That being said, I find the cases where extensibility is required to be so rare, that an enum will indeed most likely suffice.

For the sake of completeness, since going from dyn Trait to an enum of fixed Trait implementors can come with some ergonomic hindrance, I'll mention the following helper crate to palliate that:

1 Like

I just remembered why I didn't choose enum. My code has a lot of pieces that work on specific targets. So there would be a decoder just for android, one for desktop and android (ffmpeg), other for iOS, as well as other components like rtsp clients specific for each device.

Doing conditional compilation to include the enum variants for each target would get ugly. Runtime downcasting would be much more elegant here

what if I'm making a library that specifies trait Decoder, gives a SpecificDecoder1, but wants people to be able to make their own decoders like SpecificDecoder2?

For example, I'd create let specific_decoder_2: Arc<Mutex<dyn Decoder>> = Arc::new(Mutex::new(SpecificDecoder2::new())) and then pass to the library, which expects a Arc<Mutex<dyn Decoder>>.

However, since the decoder is shared between me and the library, I'd like to downcast the decoder to SpecificDecoder1 to make some specific changes. This would not work with enums since I can't add my new SpecificDecoder2 to the Decoder enum.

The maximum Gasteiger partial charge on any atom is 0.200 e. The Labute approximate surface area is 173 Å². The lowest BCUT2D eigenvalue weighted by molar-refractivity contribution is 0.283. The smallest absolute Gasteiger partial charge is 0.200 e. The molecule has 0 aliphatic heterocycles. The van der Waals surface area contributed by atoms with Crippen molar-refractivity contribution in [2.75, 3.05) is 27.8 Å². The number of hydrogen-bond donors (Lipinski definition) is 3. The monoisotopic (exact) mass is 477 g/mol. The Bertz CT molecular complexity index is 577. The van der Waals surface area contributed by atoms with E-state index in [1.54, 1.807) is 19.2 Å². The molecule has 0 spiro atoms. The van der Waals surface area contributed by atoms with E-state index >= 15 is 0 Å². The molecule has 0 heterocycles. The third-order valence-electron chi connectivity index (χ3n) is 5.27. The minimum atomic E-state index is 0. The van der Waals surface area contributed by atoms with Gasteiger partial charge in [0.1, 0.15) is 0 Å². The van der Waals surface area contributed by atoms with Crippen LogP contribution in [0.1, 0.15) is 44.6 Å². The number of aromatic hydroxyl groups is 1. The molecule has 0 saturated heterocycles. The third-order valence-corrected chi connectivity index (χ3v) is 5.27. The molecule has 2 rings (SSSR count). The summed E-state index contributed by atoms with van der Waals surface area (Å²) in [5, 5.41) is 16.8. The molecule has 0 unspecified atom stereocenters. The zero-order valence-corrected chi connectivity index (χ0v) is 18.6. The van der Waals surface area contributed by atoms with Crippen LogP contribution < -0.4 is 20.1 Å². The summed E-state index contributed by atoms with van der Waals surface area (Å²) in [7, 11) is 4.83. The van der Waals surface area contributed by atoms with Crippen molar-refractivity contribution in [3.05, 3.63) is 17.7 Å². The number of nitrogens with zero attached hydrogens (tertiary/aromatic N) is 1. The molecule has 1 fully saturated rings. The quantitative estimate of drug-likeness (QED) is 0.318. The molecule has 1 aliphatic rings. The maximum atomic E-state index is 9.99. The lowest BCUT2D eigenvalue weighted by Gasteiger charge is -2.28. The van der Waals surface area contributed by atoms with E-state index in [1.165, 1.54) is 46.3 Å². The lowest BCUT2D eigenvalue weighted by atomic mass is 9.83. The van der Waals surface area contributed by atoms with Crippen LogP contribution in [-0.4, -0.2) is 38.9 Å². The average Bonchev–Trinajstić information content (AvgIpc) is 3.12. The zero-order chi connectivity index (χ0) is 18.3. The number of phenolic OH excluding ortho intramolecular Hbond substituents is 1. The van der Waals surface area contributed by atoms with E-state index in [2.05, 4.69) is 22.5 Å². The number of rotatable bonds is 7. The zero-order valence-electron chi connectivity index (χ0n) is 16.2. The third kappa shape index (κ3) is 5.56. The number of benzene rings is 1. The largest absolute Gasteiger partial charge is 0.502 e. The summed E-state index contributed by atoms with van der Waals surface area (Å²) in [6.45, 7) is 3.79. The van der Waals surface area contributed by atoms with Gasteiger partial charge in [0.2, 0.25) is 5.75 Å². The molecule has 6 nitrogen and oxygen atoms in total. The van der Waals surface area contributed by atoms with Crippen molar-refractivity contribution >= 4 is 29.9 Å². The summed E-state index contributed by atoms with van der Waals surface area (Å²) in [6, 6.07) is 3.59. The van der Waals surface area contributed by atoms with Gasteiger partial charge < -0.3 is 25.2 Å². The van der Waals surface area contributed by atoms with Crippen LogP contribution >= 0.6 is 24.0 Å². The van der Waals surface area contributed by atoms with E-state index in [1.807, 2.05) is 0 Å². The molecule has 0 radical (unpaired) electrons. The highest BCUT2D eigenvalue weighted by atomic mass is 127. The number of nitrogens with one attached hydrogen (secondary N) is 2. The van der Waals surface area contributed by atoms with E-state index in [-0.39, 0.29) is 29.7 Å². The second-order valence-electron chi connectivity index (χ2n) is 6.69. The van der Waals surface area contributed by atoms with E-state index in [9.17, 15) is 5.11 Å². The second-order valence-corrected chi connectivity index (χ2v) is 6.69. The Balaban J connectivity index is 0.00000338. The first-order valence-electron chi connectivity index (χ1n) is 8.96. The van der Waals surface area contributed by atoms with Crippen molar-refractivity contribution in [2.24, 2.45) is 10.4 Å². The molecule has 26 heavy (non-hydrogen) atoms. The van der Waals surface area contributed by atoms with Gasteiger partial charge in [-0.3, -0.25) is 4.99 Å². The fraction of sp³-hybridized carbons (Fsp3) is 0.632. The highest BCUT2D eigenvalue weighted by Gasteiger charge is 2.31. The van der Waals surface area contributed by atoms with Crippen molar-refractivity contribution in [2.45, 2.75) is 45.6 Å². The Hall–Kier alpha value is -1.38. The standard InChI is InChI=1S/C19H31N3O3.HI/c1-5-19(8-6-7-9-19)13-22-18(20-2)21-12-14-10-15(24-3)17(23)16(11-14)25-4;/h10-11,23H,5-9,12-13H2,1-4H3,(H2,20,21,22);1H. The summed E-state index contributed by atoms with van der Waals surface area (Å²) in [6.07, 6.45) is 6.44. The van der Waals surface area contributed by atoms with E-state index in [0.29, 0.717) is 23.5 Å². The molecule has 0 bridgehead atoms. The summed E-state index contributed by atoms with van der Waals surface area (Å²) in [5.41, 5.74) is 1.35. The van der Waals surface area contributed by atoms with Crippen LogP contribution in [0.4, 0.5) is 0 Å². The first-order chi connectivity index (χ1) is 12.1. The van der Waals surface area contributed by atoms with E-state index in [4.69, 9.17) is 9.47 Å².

Of course the library could expect Arc<Any + Send + Sync> instead of Arc<Mutex<dyn Decoder>> . It's not very very bad but it does not enforce dyn Decoder and does not work for non 'static types.

what about

It looks like it solves the problem, except for non static things. Am I right? Or I'm missing something?

I haven't used it, but it looks like it.

This is what the extensibility we were talking about refers to. So you do need a dyn Trait.

For this, you do seem to need downcasting.

So, if you can get away with something such as

then indeed, go for it.

But since you mentioned wanting to support implementors such as:

without requiring 'a = 'static, then you are ticking all three of the bullets I mentioned:

and thus a manual downcasting method would be warranted, as @quinedot mentioned. I'll detail it here nonetheless:

trait Decoder {
    /* Current trait contents … */

    // Added.
    fn try_downcast_SpecificDecoder_ref (self: &'_ Self)
      -> Option<&'_ SpecificDecoder>
        // Default impl: cannot be downcasted to that type.

together with:

impl Decoder for SpecificDecoder {
    /* … */